Starting Pitcher Leverage (Part 1)

I’ve always loved hearing old time stories about baseball, and how they did things differently back in the day. Local lore here in Chicago proclaims that Al Lopez used staff ace Billy Pierce as often as he could against the best opposing teams—the Yankees and Indians—to give the White Sox a little additional chance. Baseball’s memory also tells us that Casey Stengel did the same with Whitey Ford, ensuring numerous clashes between the rival lefties. Heck, I’ve read stories about how the Cubs used Mordecai Brown that same way against John McGraw‘s Giants over a half century before.

If there’s any truth to these stories, teams often leveraged their pitchers against opposing teams to give themselves an extra little edge. This alternate method of handling starting pitchers would have warped their stat lines. If the Sox really used Billy Pierce that much more against the best offenses, his numbers would underestimate how good a pitcher he was.

A few years ago, in a series of posts over at the Baseball Think Factory, a researcher named Dick Thompson took this a step further when discussing information he’d uncovered for a book he was then finishing up. Rather than settle for misty stories about how pitchers might’ve been used back in the day, he checked through the game logs of Hall of Fame also-ran Wes Ferrell and concluded that history has underrated the former AL stud. Thompson went so far as to claim that if you account for the quality of opposing offenses, in his prime Wes Ferrell was as good as Lefty Grove. Steep praise indeed.

These old stories, and more importantly Thompson’s research for his book inspired me to research the subject. Aside from the digging on Ferrell, people have either ignored leveraging when judging bygone starting pitchers, or relied entirely on the hazy mist of folklore to adjust a pitcher’s worth. No one has ever undertaken a systematic study of multiple pitchers to see how teams leveraged their starters, and who the best and worst leveraged starters of all-time were. Well, no one until now.

The Boring Part: The Mathematical Crud

To understand the mathematical goobledy-gunk behind this, let me use Mordecai Brown as an example. Looking at his starts over at Retrosheet, it turns out those old stories about him were true. The Cubs did use him more often against the best teams. In his big years as an ace, 1906-1911, the top three teams were almost always the Cubs, Giants, and Pirates in various orders. (In 1907 the Phillies just barely edged of the Giants, but otherwise it was perfect).

In his 182 starts in that span, Brown began 42 games against the Giants and 33 against Pittsburgh. That’s almost 50% more than he would have had he faced all teams evenly. Looking over the course of his career, he should’ve had 160 of his 332 starts against teams with a .500 record or better. He had 194, over 20% more. That’s nothing. Against teams with a .600 or better record his teams started him more than 30% than they would’ve had he been used evenly.

There’s a more precise way to quantify this. Let’s take his 1909 season. Here’s how manager Frank Chance used him:

Team        Win%      GS
Pirates     .724       8
Giants      .601       9
Reds        .503       4
Phil        .484       3
Dodgers     .359       4
Cards       .355       2
Braves      .294       4

Now that’s leveraging. To quantify it, first multiply his starts against the Pirates by their team winning percentage. Now do that for all the teams, add up the products, and divide by his total starts. It works out to an Average Opponent Winning Percentage (AOWP) of .529.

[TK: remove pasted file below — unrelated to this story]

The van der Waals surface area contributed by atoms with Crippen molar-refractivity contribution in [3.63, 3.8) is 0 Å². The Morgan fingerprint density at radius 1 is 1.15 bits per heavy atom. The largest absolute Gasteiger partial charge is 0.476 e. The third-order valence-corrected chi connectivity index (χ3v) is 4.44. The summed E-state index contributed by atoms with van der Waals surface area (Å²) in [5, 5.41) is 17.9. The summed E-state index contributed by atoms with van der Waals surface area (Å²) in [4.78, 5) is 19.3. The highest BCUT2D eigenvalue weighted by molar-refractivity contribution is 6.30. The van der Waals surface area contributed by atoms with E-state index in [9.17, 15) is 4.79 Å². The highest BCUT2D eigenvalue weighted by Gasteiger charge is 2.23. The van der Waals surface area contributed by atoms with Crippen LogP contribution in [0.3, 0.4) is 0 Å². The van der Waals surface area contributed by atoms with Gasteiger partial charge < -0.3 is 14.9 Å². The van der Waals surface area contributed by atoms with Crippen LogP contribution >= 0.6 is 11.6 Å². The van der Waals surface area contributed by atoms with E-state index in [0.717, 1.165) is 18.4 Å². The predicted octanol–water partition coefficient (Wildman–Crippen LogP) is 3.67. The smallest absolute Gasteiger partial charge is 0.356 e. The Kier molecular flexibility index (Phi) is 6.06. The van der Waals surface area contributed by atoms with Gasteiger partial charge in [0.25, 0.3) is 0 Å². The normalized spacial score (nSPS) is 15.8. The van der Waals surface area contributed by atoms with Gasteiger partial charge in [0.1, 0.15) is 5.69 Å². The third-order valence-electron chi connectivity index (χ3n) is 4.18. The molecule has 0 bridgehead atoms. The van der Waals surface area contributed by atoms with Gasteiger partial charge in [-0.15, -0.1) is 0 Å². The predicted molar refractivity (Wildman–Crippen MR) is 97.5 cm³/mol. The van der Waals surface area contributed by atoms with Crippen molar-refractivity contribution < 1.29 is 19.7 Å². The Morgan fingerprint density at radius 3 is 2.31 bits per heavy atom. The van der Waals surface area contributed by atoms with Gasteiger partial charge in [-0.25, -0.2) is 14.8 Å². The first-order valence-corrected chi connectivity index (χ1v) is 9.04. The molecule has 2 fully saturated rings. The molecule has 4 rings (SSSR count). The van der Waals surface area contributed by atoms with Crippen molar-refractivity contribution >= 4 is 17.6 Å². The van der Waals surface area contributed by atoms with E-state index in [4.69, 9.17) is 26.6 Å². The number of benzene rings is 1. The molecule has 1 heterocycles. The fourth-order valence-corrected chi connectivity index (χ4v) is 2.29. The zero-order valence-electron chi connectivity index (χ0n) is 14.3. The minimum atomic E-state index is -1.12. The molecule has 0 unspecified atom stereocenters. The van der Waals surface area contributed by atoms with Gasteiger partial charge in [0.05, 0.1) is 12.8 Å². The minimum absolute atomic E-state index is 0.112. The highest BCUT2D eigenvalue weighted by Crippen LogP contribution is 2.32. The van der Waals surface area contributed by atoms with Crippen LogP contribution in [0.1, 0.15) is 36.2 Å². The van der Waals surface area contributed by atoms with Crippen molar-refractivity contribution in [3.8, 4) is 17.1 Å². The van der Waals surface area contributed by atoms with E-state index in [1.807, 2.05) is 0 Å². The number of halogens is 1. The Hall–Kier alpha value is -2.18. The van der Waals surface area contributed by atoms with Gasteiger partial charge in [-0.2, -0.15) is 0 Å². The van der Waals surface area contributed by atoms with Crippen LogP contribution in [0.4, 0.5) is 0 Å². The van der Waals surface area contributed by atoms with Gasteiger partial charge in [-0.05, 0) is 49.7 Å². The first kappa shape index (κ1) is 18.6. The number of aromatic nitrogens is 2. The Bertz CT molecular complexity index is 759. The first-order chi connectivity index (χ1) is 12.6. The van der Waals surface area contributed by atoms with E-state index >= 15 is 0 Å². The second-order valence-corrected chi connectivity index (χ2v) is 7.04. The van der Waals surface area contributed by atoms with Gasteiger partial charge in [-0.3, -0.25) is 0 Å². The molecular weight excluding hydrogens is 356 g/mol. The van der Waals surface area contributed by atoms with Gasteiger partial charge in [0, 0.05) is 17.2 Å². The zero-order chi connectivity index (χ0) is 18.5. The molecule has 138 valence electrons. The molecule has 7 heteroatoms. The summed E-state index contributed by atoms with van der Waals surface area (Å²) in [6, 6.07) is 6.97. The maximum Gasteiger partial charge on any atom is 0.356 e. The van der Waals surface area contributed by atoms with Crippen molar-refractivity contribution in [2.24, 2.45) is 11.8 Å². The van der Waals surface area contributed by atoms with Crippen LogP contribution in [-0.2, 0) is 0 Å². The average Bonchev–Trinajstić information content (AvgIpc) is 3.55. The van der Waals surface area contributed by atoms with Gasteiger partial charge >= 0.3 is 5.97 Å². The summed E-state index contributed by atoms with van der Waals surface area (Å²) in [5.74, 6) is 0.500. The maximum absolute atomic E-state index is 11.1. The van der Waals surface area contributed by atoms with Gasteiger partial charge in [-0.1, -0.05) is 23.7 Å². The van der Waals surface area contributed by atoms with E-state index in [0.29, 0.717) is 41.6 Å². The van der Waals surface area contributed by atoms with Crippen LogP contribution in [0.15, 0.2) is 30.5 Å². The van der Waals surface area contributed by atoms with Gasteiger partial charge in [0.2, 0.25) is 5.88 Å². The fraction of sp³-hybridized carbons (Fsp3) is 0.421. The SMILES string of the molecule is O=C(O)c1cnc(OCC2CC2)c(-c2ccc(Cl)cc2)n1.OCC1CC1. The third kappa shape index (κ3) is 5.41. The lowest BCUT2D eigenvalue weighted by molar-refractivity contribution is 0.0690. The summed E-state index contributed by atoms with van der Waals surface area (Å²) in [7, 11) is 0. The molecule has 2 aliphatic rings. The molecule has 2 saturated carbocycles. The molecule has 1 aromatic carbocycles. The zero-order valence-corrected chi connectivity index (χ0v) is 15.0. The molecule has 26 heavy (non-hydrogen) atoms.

That’s nice, but it doesn’t tell us how he was leveraged. A pitcher on the infamous 1899 Spiders could get an AOWP of .529 while not being leveraged at all. To figure out his leveraging you need to figure his Team’s Opponent Winning Percentage (TOWP), and divide his AOWP by the TOWP. Retrosheet makes this easy because it has the specific number of games any team played against all comers, including the 1909 Cubs.

That year the Cubs had a TOWP of .475. Divide the AOWP by the TOWP, multiply by 100, and round off at the nearest integer to make it pretty. Call it AOWP+, and it’s how you quantify starting pitcher leveraging. Mordecai Brown had mark of 111 in 1909, which is damn impressive. Doesn’t exactly roll off the tongue, but like OPS+ or ERA+, it’s centered at 100. A higher number indicates his team used him more often against better teams, and lower means he faced worse teams.

Grunt Work

So … who do you figure AOWP+ for then? I know managers don’t leverage starting pitchers now, but I don’t know when they stopped doing it. For that matter, I don’t know when it began. Sure would be nice to know these things so I could figure the AOWP+ for as many pitchers during the leveraging era as possible without wasting my time looking at a bunch of guys from years without leveraging.

Fortunately I have a theory. If anyone’s going to get leveraged, it’s going to be ace pitchers like Brown, Pierce, or Ford. Thus, to determine when leveraging happened, I checked the AOWP+ for all starting pitchers in Cooperstown, or in the Top 100 pitchers in the New Bill James Historical Baseball Abstract, or who made 400 starts or had 200 wins, or 200 win shares.

This first run indicated there’s a certain signal to noise ratio within AOWP+. An AOWP+ of 102 or 103 could mean that a team moderately leveraged that pitcher or that random happenstance over the course of 30 starts gave the pitcher a slightly higher AOWP than his team. However, around 104 and certainly by 105, the signal to noise ratio drastically improved. Looking at the results of this first run, starting pitcher leveraging existed from 1886—when both the NL and American Association expanded their schedules—until 1964 when Mickey Lolich scored a 106, a number no one else has ever reached since then. In the mid-1960s, AOWP+ scores noticeably declined and never recovered.